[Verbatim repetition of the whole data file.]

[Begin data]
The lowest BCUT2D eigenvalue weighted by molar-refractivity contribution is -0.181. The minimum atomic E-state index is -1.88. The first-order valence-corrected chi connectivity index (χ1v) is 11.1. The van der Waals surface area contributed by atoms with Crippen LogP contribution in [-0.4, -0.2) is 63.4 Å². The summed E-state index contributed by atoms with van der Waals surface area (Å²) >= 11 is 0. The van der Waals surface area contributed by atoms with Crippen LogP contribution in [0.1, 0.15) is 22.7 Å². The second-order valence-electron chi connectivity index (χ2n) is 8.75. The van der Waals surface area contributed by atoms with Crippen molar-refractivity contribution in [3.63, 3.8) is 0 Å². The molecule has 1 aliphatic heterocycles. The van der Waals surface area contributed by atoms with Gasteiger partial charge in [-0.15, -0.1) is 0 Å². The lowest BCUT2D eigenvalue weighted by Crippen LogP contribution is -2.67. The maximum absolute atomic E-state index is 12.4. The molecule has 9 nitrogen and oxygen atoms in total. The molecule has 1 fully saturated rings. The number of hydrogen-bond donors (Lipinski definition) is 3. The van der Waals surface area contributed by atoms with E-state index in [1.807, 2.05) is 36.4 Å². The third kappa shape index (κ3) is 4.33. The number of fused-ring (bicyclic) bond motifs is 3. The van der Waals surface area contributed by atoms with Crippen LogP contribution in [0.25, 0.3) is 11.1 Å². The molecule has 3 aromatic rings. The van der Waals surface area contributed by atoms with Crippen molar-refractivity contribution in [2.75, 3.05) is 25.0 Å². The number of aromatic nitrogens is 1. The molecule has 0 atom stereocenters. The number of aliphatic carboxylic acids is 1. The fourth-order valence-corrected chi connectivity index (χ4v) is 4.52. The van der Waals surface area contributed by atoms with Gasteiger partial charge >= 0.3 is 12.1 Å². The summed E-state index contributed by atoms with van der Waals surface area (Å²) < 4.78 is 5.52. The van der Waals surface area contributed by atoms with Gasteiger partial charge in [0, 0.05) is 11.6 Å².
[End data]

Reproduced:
The lowest BCUT2D eigenvalue weighted by molar-refractivity contribution is -0.181. The minimum atomic E-state index is -1.88. The first-order valence-corrected chi connectivity index (χ1v) is 11.1. The van der Waals surface area contributed by atoms with Crippen LogP contribution in [-0.4, -0.2) is 63.4 Å². The summed E-state index contributed by atoms with van der Waals surface area (Å²) >= 11 is 0. The van der Waals surface area contributed by atoms with Crippen LogP contribution in [0.1, 0.15) is 22.7 Å². The second-order valence-electron chi connectivity index (χ2n) is 8.75. The van der Waals surface area contributed by atoms with Crippen molar-refractivity contribution in [3.63, 3.8) is 0 Å². The molecule has 1 aliphatic heterocycles. The van der Waals surface area contributed by atoms with Gasteiger partial charge in [-0.15, -0.1) is 0 Å². The lowest BCUT2D eigenvalue weighted by Crippen LogP contribution is -2.67. The maximum absolute atomic E-state index is 12.4. The molecule has 9 nitrogen and oxygen atoms in total. The molecule has 1 fully saturated rings. The number of hydrogen-bond donors (Lipinski definition) is 3. The van der Waals surface area contributed by atoms with E-state index in [1.807, 2.05) is 36.4 Å². The third kappa shape index (κ3) is 4.33. The number of fused-ring (bicyclic) bond motifs is 3. The van der Waals surface area contributed by atoms with Crippen LogP contribution in [0.25, 0.3) is 11.1 Å². The molecule has 3 aromatic rings. The van der Waals surface area contributed by atoms with Crippen molar-refractivity contribution in [2.75, 3.05) is 25.0 Å². The number of aromatic nitrogens is 1. The molecule has 0 atom stereocenters. The number of aliphatic carboxylic acids is 1. The fourth-order valence-corrected chi connectivity index (χ4v) is 4.52. The van der Waals surface area contributed by atoms with Gasteiger partial charge >= 0.3 is 12.1 Å². The summed E-state index contributed by atoms with van der Waals surface area (Å²) < 4.78 is 5.52. The van der Waals surface area contributed by atoms with Gasteiger partial charge in [0, 0.05) is 11.6 Å².